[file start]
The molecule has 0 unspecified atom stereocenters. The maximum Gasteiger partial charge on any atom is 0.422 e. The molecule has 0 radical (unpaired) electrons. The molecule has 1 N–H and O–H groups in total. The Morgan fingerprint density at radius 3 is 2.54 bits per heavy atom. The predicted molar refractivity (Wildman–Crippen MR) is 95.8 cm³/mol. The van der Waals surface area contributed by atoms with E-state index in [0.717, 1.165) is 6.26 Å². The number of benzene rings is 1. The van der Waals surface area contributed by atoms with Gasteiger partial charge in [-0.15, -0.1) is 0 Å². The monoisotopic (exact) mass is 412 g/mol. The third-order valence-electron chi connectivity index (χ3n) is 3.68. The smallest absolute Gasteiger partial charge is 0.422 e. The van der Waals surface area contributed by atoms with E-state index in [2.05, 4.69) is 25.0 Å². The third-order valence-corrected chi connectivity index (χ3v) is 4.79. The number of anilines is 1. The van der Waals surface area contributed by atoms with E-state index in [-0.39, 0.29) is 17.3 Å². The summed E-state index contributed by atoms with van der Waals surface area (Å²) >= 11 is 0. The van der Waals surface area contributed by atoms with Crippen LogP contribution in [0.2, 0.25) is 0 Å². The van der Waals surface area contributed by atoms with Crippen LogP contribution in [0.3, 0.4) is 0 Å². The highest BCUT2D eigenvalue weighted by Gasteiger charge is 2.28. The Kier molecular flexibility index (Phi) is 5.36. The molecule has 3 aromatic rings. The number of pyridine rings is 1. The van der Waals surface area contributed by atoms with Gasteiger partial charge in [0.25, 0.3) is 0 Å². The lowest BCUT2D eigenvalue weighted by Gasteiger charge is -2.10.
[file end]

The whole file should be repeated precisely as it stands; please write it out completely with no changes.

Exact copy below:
The molecule has 0 unspecified atom stereocenters. The maximum Gasteiger partial charge on any atom is 0.422 e. The molecule has 0 radical (unpaired) electrons. The molecule has 1 N–H and O–H groups in total. The Morgan fingerprint density at radius 3 is 2.54 bits per heavy atom. The predicted molar refractivity (Wildman–Crippen MR) is 95.8 cm³/mol. The van der Waals surface area contributed by atoms with E-state index in [0.717, 1.165) is 6.26 Å². The number of benzene rings is 1. The van der Waals surface area contributed by atoms with Gasteiger partial charge in [-0.15, -0.1) is 0 Å². The monoisotopic (exact) mass is 412 g/mol. The third-order valence-electron chi connectivity index (χ3n) is 3.68. The smallest absolute Gasteiger partial charge is 0.422 e. The van der Waals surface area contributed by atoms with E-state index in [2.05, 4.69) is 25.0 Å². The third-order valence-corrected chi connectivity index (χ3v) is 4.79. The number of anilines is 1. The van der Waals surface area contributed by atoms with E-state index in [-0.39, 0.29) is 17.3 Å². The summed E-state index contributed by atoms with van der Waals surface area (Å²) >= 11 is 0. The van der Waals surface area contributed by atoms with Crippen LogP contribution in [0.2, 0.25) is 0 Å². The van der Waals surface area contributed by atoms with Crippen LogP contribution in [0.3, 0.4) is 0 Å². The highest BCUT2D eigenvalue weighted by Gasteiger charge is 2.28. The Kier molecular flexibility index (Phi) is 5.36. The molecule has 3 aromatic rings. The number of pyridine rings is 1. The van der Waals surface area contributed by atoms with Gasteiger partial charge in [0.25, 0.3) is 0 Å². The lowest BCUT2D eigenvalue weighted by Gasteiger charge is -2.10.